Island of Intrigue

December 25, 2006 7:56pm CST
I was lost. Again. I've been here times, and yet I confess that I spend much of my time in Malta hopelessly lost, an embarrassing admission considering the island is only about 17 miles at its longest point, nine at the widest. But, I am not alone in my directional dyslexia. Nearly all independent travelers to Malta spend part of the time wondering where they are, a source of mirth for the locals. A Canadian friend who worked here discovered an office tradition of placing bets on how late newcomers would arrive on their first day at work. The Maltese are used to strange visitors invading their homeland. Almost every nation with interests in the Mediterranean, from the Phoenicians in the 9th century BC to the British in the 20th century, has claimed Malta as its own. It has one of the world's great natural harbors and a location in the middle of the Mediterranean Sea between Sicily and Tunisia. Some of the greatest figures of history - St. Paul, Napoleon, Count Roger the Norman - have set foot on Malta's rocky shores. All have left their mark on the island's landscape, and as a result, Malta is a living, breathing museum, a place where all of Mediterranean history, thousands of years' worth, can be seen and touched and smelled. The Maltese are fond of using the language of food to describe themselves. They will say their culture is, like their food, a mixture of all that's around them. They will tell you their personality is like Maltese bread: crusty on the outside, soft on the inside. One of the wonders of Malta is that you can cover several thousand years in just a few days. I planned to travel by public bus. I sat back to enjoy the ride to the temples of Hagar Qim and Mnajdra. As we made our way through little towns I could see into storefronts where bakers, bankers, and cobblers worked their trade as they had for centuries. I watched children in their smart uniforms playing in the schoolyards, the priest greeting his parishioners, women lining up to buy bread, and men in the cafes arguing loudly, probably over politics. Soon the towns became countryside, farmland marked off by stone walls. The terrain is varied considering the island is only 120 square miles. It has rugged ridges, deep valleys and a coastline that varies from beach to sheer cliffs. Hagar Qim and Mnajdra are ancient stone temples on Malta's south coast: Hagar Qim high atop a cliff overlooking the sea, Mnajdra is more than 500 yards downhill. About 1,500 years after the island's first people arrived (probably from Sicily), using only stone tools, they began to carve temples with many circular chambers from the island's limestone, structures very large. Malta's temples are unique. There was nothing like them before and there has never been anything like them since. Created before Stonehenge in England and the Great Pyramid of Giza in Egypt by more than 1,000 years, they are the world's oldest free-standing stone architecture. My next stop: the Hal Saflieni Hypogeum, an underground temple for the dead once filled with the bones of thousands of people. The people who built it must have been remarkable but 1,600 years after the first temple was built they disappeared. No one is sure why. To protect the site, visits are limited and must be booked in advance - I asked for help. Fortunately for the tourists, almost everyone on the island speaks English. Maltese take pride in their politesse and will often ask if you think they're nice. Over the next few days I continued to explore and enjoy Malta's long rich history. There is something about this dry, rocky island and its people that unexpectedly enchants, no matter why or how you first arrived. I think it's because no matter how often you visit, there will be something that surprises, something that will make you smile.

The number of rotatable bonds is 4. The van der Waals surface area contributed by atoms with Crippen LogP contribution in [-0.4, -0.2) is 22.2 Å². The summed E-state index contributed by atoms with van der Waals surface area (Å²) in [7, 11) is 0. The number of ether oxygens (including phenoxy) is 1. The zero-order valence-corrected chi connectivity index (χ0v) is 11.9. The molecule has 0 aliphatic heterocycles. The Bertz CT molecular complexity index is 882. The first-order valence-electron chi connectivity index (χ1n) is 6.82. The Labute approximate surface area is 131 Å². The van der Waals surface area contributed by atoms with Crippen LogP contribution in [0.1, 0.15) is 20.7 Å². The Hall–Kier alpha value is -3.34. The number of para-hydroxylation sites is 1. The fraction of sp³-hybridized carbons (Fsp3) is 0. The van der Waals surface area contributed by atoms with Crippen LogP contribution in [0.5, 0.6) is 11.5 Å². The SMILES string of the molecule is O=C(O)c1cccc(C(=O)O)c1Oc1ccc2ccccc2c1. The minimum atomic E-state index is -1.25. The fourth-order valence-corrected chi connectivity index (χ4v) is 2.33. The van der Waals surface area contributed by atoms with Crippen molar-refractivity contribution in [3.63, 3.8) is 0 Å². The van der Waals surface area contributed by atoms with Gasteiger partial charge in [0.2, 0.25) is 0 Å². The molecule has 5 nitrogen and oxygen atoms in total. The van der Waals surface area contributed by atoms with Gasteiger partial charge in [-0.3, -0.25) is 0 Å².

No responses